John Wesley, Karl Marx, And The Full Life

One of the more important decisions my wife and I made this past year was that I would no longer work full time. After moving from Poplar Grove to the outskirts of Elgin, the commute to Belvidere was longer, my time with my family much shorter. Worse, from my own point of view, was the sense of disconnect, not just from my family, but myself, that I experienced. We looked over things, and realized that we could continue to make ends meet, albeit perhaps without some extra treats and gee-gaws, if I moved to part-time rather than full-time. We have made it work just fine.

To say that I experience my employment, in any time capacity, as alienation, would be an understatement. Were I a bit more confident, were our family situation more secure, leaving work completely would be marvelous. The compromise we reached, however, is satisfactory enough.

I find the connection between Marx's discussion of alienation in capitalist societies, in many ways, to have an affinity with John Wesley's discussion of the necessity for the New Birth. Marx is speaking of a socio-economic condition that leaves us strangers to that which most makes us human. Wesley is speaking of a spiritual condition that leaves us estranged from God. In both cases, there is, indeed, a solution. For Marx, it is a reordering of society so that labor, that which makes us most human, is no longer opposed to but rather supports a fully human life. For Wesley, the experience of the New Birth, acknowledging what God has done for and in us, awakens us to our new life in Christ, a new life lived in community with God and our fellow Christians, a life lived toward holiness, which Wesley understood as the further work of Divine Grace in the community of believers.

Both men saw the sad state of their fellow human beings. Both men felt compassion for the very real human suffering. Both men offered a diagnosis of the underlying condition - alienation, original sin - that cut through all the social and religious hype that helped so many rest uneasy with their truncated lives. The pabulum of the capitalist, the cheap grace of the State Church with its assurances that baptism was sufficient unto salvation are little more than the rhetoric of the powerful who offer us nothing but sickly-sweet bromides, veils for our eyes and blocks for our ears so that we cannot even see or hear the reality around us. We are lost. We know it. We cannot, however, define or understand what this lostness is, let alone what to do about it.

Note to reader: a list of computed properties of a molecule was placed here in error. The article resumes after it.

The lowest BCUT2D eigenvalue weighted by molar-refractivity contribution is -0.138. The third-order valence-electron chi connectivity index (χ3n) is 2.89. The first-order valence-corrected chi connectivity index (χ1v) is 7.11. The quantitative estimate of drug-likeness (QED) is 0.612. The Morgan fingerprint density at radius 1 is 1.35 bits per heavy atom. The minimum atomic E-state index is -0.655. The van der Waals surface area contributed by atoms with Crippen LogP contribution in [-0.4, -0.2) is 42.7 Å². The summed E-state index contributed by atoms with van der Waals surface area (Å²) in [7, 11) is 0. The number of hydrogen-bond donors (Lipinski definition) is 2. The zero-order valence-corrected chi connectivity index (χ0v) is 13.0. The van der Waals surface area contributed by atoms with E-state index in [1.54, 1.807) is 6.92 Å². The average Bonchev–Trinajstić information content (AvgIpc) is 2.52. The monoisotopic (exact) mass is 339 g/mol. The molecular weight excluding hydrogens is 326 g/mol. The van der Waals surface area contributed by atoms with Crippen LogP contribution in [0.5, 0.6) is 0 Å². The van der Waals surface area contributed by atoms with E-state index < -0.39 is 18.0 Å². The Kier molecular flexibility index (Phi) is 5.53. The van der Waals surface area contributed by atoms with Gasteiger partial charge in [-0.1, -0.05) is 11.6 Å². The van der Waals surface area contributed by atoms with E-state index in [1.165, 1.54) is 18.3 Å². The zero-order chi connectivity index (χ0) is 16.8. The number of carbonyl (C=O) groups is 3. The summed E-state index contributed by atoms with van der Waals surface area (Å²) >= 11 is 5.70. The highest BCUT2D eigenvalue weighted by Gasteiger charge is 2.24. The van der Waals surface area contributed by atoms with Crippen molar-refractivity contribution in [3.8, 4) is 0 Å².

For Wesley, the New Birth was the work of God. With this "moment", as he calls it, we now have the opportunity to work toward that holiness of life and heart, as he calls it, that leads to eternal life. For Marx, the revolution leads to the control of the means of production, giving to the working class the power to make work, that which makes us human (he borrows from Feuerbach the term "species-being" to clarify the understanding of work as that which differentiates us from other animals), no longer alien to us, a power over us, but something fully human.

St. Paul wrote that Christ came not only so that we might have life, but that we might have it more abundantly. Wesley was working through his own understanding of what that meant. In much the same way, albeit in different language, with different concerns, Marx, too, was working through what it might mean, in a situation where an entire class of human beings is estranged from that which makes them most human, what it would mean to have a full life, an abundant life, a truly human life.

Sunday, December 19, 2010

The God Who Never Gives Up

This is the second in what some might call a series of (probably) rambling posts on the topics of salvation and grace.
In the spirit also [Jesus] went and made his proclamation to the imprisoned spirits, those who had refused to bey in the past, while God waited patiently in the days when Noah was building the ark; in it a few people, eight in all, were brought to safety through the water. 1 Peter 3:19-20
I once heard someone who, in answer to a skeptical question whether grace was akin to electricity responded by saying, "No, it's like vulnerability." That has stuck with me for all these many years as I have tried to come to terms with grace, the call to holy living, the ethical life, and other such matters.

If God could be said to have a weakness, it's us. Oh, I don't mean "us" as in "us Christians", or "us Americans", or some other subset. Rather, "us" includes all of creation. Karl Barth was correct; God is the God who loves in freedom. As Terry Eagelton points out, that there is something rather than nothing at all is a sacrament of God's superabundant, prodigal capacity for love. Creation is a sign that God chooses to be with, with us, with creation. With rocks and planets and stellar clusters and blue whales and E. coli and even Germans. The unfolding meta-narrative of the Bible, buried beneath all the confounding tales, the brutality, the contradictions, the fantastic stories, is this simple reality - God wants nothing more or less than two things: to be loved by those God has created; for God's creatures to love and care for one another as God has loved and sustained them in being through love. As Jesus himself said, all the Law and Prophets is summed up here.